BWW Reviews: THE FOREIGNER at Village Packs the Laughs with Intelligence

Erik Gratton (Charlie) and Anthony Lee Phillips (Ellard) in
The Foreigner
Photo credit: Tracy Martin

It's a show that's done by pretty much everyone and their dog. Why? Because Larry Shue's "The Foreigner" is somewhat easy to put up (one set, manageable cast) and it's one of Shue's funnier and smarter pieces. So it's kind of a staple for smaller theaters. But while it is an easily doable show, it's not so easy to get it right. Much of it is spoken in a made up language (that has to make sense) and it's got a dark sharp edge to it that can kill the comedy. Luckily director Brian Yorkey understands that dark edge and his cast currently at Village Theatre completely get the humor of it amounting to a thoroughly solid and engaging production of an oft-produced gem.

It all follows poor Charlie (Erik Gratton) whose personal life is coming crashing down around him. So his friend Froggy (Patrick Phillips) takes him out of England and to Georgia with him while he's on assignment with the military for a few days. Froggy sets Charlie up at his friend Betty's (Sharva Maynard) inn. But Charlie is afraid he won't get the peace and quiet he seeks, as he's not good at talking with strangers so Froggy comes up with the perfect plan. He tells Betty that Charlie doesn't speak any English and no one should talk to him as it makes him self-conscious. A plan that could work except that the denizens of the area each find something they need in Charlie. Betty's found an exotic foreigner. One of Betty's other guests Catherine (Angela DiMarco) has found a confidant who will keep her secrets. Catherine's adorable yet slow brother Ellard (Anthony Lee Phillips) has found someone he can feel smart around. The racist and bullying Owen (Eric Ray Anderson) has found someone he can pick on who won't fight back. And Catherine's fiancé the Reverend David (Jonathan Crimeni) has found a distraction for Catherine who won't spoil his plans.

The production is charming and hilarious with plenty of belly laughs for all but also manages to have a brain. Yorkey's staging of the piece is wonderful with subtle nuances and character quirks that only add to the honesty and believability of the show. And with that gorgeously detailed set from Matthew Smucker, the world is quite complete.

Erik Gratton (Charlie) and Eric Ray Anderson (Owen) in
The Foreigner
Photo credit: Tracy Martin.

The cast is fully engaged and focused at every turn. DiMarco manages to keep Catherine somewhat duped by the men of the house without ever coming across as gullible. Crimeni keeps the Reverend quite humble and believable making the truth of him all the harsher. Patrick Phillips has some wonderful moments as the concocter of the plan who is surpassed by his own creation. Maynard is completely lovable as the matron of the house who's thrilled at her new fascinating guest. Anderson manages a special kind of vile mixed with stupid making him the perfect villain for the comedy, a kind of dangerous but defeatable. And Anthony Lee Phillips turns in a superb performance complete with subtle ticks for his character that only lend to his realism and likability.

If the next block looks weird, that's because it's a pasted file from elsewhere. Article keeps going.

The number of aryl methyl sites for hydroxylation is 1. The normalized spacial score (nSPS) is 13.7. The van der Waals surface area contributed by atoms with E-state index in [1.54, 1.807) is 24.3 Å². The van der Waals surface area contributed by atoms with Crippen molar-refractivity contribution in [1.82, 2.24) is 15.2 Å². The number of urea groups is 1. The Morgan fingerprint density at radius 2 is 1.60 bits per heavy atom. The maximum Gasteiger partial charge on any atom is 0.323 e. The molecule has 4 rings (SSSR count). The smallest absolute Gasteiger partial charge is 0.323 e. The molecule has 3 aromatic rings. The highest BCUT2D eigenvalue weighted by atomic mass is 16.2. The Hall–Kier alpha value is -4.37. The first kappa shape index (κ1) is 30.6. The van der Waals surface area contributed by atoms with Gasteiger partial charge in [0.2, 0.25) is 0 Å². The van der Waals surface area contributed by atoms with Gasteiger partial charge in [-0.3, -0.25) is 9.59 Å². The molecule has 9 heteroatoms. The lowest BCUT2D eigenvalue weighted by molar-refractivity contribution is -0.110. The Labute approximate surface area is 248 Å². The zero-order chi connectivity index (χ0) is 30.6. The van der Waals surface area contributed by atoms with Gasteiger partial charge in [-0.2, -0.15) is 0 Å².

But it's Gratton who completely owns this show. Without ever really saying much he conveys volumes of emotion and meaning with his incredible facial expressions and comedic timing. He's completely focused in every moment of the show and his transformation is brilliant.

Truly a great production of an audience favorite. And with a production like this you might say everything is completely "blasny blasny" (translation: "Ain't Dees Nice?" or in my three letter ratings system, a solid YAY).

"The Foreigner" performs at Village Theatre's Issaquah location through March 2nd and then moves onto their Everett location running March 7th through the 30th. For tickets or information contact the Issaquah box office at 425-392-2202 or the Everett box office at 425-257-8600 or visit them online at www.villagetheatre.org.




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Jay Irwin Born and raised in Seattle, WA, Jay has been a theater geek for years. He attends as many shows as he can around the country and loves taking in new exciting works.

Instituting a new three letter rating system for my reviews for 2014. They'll range from best to worst as WOW (A can’t miss), YAY (Too damn good), MEH+ (Good, with some great things going for it), MEH (Just OK), NAH (You can miss this one) and WTF (I think you can figure out my complex code there).

Jay is also an actor in the local Seattle scene. Follow me on Twitter @SeattleBdwyGeek


 
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